Birth Year 1970
Gender Male
Country United States
Please summarize your healing story in 100 words or less Twenty-five years ago my doctors had no cure for my cancer. So I went on a quest to find my own treatment. This is my story.
Last Updated December 23, 2016

Health Challenge

What is/was your primary health challenge?


Type of cancer


Can you be more specific?

Chronic Lymphocytic Leukemia

Highest stage of cancer


Year diagnosed


Current health status

No evidence of disease

Year you healed or became stable


Type of Healing

I never used ANY conventional medical treatment and yet still healed.

How was your health challenge diagnosed?

Biopsy or Pathology Report, Imaging (CT, PET, MRI, Mammogram, X-ray, etc), Blood Testing


Do you ever plan to try conventional medicine?

Yes, I'm definitely open to it

Check any of the 9 Radical Remission factors you've tried:

Diet Change, Herbs & Supplements, Increasing Positive Emotions, Releasing Suppressed Emotions, Following Your Intuition, Deepening Your Spiritual Connection, Increasing Social Support, Finding Strong Reasons for Living, Taking Control of Your Health

Check any other alternative treatments you've tried:

Energy Healing (e.g., acupuncture, reiki, kinesiology, etc), Exercise, Sleep (getting more of it), Diet


Briefly describe your diagnosis method and conventional treatments, including their timing. Did they help at all?

Diagnosed via PT/CT, xrays, blood and bone marrow biopsy by top oncologist-researchers at major cancer centers.

Splenectomy (removal of spleen) at onset to de-bulk tumor burden - essentially removing 5lbs of leukemia cells.

No conventional treatment of any kind to actually treat the cancer.

Please tell us your healing story in as much detail as you would like:

In 1991, I was a 28-year-old newlywed diagnosed with chronic lymphocytic leukemia (CLL)–a disease doctors called “uniformly fatal.” Treatments could buy me some time, but there was no conventional cure. My prognosis was clear: I was going to die.

Although I continued to consult with cancer specialists and top oncologists, I made a monumental decision to become my own health advocate. While I continued to “watch and wait,” I would figure out how to stay alive.

No one could predict when a large-scale clinical trial would discover a cure for CLL, so I began my own, medically monitored and carefully researched lifestyle changes. I would go on to conduct my own, single patient clinical trial.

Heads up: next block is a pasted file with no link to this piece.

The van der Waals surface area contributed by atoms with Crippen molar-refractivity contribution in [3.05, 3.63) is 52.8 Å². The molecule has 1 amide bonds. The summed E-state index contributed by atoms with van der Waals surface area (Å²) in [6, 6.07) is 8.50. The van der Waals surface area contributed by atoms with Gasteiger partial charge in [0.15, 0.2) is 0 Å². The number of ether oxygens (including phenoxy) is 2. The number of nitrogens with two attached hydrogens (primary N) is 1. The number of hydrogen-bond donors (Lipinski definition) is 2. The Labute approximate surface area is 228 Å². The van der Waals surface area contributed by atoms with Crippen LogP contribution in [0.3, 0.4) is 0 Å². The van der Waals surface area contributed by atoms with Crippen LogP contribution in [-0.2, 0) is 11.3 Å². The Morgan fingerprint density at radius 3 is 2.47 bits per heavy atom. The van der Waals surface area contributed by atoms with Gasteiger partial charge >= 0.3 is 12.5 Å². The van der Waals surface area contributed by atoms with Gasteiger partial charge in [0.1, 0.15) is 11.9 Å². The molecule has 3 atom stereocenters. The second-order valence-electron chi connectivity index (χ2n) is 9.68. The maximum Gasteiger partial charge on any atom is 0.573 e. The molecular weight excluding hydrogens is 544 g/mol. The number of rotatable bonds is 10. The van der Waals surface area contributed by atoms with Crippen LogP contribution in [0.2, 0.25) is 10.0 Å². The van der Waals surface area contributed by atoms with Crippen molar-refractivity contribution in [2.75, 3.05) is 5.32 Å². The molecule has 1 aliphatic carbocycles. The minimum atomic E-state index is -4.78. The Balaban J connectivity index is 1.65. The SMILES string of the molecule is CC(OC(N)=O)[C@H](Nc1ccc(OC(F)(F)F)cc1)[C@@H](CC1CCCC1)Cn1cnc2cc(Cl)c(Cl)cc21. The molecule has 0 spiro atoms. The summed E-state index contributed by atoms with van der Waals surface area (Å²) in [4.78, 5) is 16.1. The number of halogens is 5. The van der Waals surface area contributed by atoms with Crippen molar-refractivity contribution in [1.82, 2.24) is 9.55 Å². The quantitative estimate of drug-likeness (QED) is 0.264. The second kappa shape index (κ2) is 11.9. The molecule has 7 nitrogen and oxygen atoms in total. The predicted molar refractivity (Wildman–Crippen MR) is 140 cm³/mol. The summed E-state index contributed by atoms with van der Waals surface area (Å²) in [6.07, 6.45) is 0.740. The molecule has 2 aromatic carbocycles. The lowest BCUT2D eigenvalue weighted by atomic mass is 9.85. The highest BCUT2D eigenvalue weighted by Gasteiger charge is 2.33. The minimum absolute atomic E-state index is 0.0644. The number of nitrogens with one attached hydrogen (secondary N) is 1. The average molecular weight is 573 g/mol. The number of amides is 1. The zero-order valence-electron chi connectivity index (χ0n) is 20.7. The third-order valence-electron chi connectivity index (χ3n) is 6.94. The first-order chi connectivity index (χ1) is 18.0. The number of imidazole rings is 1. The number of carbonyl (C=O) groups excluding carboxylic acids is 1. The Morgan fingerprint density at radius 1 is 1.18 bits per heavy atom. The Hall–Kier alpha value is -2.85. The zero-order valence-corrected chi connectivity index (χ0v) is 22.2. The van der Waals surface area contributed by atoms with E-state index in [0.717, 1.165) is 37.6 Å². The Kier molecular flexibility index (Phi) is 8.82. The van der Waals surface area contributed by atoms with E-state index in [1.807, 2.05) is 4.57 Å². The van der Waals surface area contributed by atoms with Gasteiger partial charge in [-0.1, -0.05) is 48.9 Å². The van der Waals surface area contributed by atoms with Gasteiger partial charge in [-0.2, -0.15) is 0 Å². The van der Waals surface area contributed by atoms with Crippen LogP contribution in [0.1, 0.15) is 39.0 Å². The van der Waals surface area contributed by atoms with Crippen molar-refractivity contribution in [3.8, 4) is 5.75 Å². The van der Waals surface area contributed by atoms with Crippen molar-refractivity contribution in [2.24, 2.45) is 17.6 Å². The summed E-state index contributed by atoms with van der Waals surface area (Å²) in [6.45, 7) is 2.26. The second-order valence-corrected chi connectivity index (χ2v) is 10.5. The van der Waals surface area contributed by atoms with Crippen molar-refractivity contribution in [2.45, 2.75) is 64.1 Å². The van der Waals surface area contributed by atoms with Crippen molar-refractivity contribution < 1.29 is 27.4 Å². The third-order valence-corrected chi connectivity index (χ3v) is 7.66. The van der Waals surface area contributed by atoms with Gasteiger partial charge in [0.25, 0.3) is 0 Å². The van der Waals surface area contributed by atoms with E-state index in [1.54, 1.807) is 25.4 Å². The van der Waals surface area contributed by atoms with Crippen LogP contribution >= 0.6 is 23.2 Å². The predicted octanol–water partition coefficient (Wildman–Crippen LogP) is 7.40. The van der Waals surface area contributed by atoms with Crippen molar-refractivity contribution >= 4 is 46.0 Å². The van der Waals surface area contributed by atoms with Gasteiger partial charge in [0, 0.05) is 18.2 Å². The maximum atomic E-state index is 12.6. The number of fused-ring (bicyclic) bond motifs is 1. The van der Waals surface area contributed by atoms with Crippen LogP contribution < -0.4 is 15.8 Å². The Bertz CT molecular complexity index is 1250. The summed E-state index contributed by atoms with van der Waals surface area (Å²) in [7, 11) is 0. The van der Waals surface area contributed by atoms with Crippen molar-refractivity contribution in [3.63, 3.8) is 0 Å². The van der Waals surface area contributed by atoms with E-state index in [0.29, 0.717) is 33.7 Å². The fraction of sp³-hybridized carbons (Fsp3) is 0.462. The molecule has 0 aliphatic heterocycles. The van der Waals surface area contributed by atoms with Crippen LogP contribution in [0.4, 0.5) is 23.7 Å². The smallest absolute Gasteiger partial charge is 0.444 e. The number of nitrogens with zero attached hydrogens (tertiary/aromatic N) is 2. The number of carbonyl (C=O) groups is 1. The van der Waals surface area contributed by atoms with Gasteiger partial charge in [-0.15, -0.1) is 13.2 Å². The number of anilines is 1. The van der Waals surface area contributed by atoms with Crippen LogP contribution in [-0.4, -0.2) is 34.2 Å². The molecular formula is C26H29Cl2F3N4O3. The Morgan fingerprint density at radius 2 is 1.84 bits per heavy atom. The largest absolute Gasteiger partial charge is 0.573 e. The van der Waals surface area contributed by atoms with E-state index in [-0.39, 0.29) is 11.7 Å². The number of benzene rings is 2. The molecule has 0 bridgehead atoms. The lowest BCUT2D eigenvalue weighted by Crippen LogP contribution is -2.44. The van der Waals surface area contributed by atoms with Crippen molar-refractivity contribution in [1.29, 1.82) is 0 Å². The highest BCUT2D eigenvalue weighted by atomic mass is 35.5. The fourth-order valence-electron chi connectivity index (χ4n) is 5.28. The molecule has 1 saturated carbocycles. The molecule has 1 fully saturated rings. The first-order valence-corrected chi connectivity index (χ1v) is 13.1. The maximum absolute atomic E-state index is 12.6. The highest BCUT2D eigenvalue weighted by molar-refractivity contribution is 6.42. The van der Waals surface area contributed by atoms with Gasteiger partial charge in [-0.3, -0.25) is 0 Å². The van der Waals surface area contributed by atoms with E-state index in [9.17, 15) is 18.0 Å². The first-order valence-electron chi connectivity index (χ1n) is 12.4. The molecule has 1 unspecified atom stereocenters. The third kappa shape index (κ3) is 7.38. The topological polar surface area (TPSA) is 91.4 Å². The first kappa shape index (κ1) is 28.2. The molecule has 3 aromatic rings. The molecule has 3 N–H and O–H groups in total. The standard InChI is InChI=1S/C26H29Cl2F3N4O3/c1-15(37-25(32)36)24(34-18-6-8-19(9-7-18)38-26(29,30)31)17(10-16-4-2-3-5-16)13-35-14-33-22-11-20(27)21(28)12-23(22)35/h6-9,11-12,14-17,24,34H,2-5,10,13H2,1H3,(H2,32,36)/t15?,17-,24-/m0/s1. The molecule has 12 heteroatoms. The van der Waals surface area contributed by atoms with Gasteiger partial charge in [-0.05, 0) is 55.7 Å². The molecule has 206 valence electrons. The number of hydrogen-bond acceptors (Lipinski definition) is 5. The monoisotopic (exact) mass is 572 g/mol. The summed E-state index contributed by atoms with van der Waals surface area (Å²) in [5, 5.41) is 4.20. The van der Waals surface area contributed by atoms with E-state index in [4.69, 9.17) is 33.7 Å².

I become an “n of 1.”

Today, I am not only alive, but a 2012 biopsy at Harvard confirmed that my bone marrow contains no leukemic cells. My case is now part of the medical literature.


In the early 1990s, Glenn Sabin began to develop a comprehensive and highly personalized approach to managing his chronic lymphocytic leukemia (CLL)–a disease his doctors said was incurable and would eventually take his life. Today, Glenn is alive and thriving and he has achieved a complete, medically documented remission of his CLL without conventional treatments.

Glenn’s remarkable case has been chronicled by Dana-Farber Cancer Institute oncologist Lee M. Nadler, MD, Dean for Clinical and Translational Medicine at Harvard Medical School, and his local Johns Hopkins oncologist Bruce R. Kressel, MD.

To say Glenn’s 1991 diagnosis was life-altering would be an understatement. Not only has Glenn overcome his cancer and become a staunch advocate of evidence-based, integrative medicine, in 2009 he sold his media and marketing company to launch FON Consulting–a business that supports integrative health and medicine enterprises and helps to accelerate their growth.

A past board member of The Society for Integrative Oncology and an author, speaker and collaborator, Glenn is a respected thought leader who works with passion and dedication to advance the field of integrative oncology.

UPDATE: As of April 2020, Glenn is thriving post-diagnosis.

Do you have any thoughts about what may have caused your health challenge in particular, or what causes it in general?

I may have been genetically predisposed for CLL. My lifestyle at the time - and years prior to the diagnosis - may have contributed as a 'trigger' for a genetic predisposition. But this is just a hypothesis.


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